Disruptive Diversity and Recurring Cohesion: Assembling Creative Teams in the Video Game Industry, 1979-2009

Vaan, Mathijs de; Vedres, Balazs; Stark, David C.

To test the proposition that a high level of recurring cohesion and a high level of stylistic diversity can combine for successful team performance, this study constructs a dataset of the careers of 139,727 individuals who participated in project teams producing 16,507 video games between 1979 and 2009. Findings indicate that teams with more dissimilar stylistic experiences outperform teams with more homogenous backgrounds, but only for higher levels of recurring cohesion. Teams with high diversity and high social cohesion are better able to harmonize the noisy cacophony of an (otherwise) excessive plurality of voices, thereby exploiting the potential beneficial effects of cognitive diversity.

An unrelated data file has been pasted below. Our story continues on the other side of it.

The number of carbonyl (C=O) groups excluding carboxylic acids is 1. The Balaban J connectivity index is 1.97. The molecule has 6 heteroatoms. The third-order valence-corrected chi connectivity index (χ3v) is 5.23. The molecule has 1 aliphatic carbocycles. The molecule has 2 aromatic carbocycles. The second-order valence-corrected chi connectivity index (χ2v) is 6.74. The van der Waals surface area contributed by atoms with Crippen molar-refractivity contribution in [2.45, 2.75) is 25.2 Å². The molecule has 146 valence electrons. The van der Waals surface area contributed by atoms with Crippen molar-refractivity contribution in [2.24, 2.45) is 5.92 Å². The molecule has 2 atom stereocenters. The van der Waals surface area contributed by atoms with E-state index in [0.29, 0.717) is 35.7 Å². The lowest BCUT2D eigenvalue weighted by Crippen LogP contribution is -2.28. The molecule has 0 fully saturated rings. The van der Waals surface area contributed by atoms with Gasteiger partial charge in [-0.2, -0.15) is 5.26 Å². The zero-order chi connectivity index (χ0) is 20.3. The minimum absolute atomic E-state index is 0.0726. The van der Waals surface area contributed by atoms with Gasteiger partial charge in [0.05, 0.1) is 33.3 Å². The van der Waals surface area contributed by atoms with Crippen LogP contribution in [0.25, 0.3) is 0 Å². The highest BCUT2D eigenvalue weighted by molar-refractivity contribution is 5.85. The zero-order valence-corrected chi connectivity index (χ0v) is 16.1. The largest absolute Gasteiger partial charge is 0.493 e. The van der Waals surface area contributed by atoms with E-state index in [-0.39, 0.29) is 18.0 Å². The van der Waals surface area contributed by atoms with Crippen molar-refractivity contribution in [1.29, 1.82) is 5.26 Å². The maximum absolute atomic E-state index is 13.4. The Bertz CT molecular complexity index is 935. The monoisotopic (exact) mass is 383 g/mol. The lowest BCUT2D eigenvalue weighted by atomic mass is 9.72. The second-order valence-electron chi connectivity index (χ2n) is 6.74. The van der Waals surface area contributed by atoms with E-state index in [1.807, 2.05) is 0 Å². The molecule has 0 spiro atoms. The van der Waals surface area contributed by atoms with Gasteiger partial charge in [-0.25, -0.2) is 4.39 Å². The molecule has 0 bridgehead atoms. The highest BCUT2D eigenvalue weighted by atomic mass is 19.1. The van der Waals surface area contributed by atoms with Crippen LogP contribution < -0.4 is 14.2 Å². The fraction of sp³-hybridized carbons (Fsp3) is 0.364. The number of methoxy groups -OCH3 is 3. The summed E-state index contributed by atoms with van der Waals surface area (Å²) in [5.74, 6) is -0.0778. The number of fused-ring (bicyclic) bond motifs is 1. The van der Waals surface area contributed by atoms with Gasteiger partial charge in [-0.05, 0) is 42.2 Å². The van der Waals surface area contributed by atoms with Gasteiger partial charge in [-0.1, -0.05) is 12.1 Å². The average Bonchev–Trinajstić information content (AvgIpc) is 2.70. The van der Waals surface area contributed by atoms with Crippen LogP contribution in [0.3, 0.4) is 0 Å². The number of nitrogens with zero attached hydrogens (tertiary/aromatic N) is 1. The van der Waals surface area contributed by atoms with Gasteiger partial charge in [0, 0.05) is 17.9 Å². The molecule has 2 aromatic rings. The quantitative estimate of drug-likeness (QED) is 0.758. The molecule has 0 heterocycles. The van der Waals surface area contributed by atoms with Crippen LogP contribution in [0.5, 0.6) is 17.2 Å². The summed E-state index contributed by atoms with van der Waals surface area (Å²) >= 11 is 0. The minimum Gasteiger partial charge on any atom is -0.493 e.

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More About This Work

Academic Units
Institute for Social and Economic Research and Policy
Institute for Social and Economic Research and Policy, Columbia University
ISERP Working Papers, 2011.03
Published Here
May 2, 2012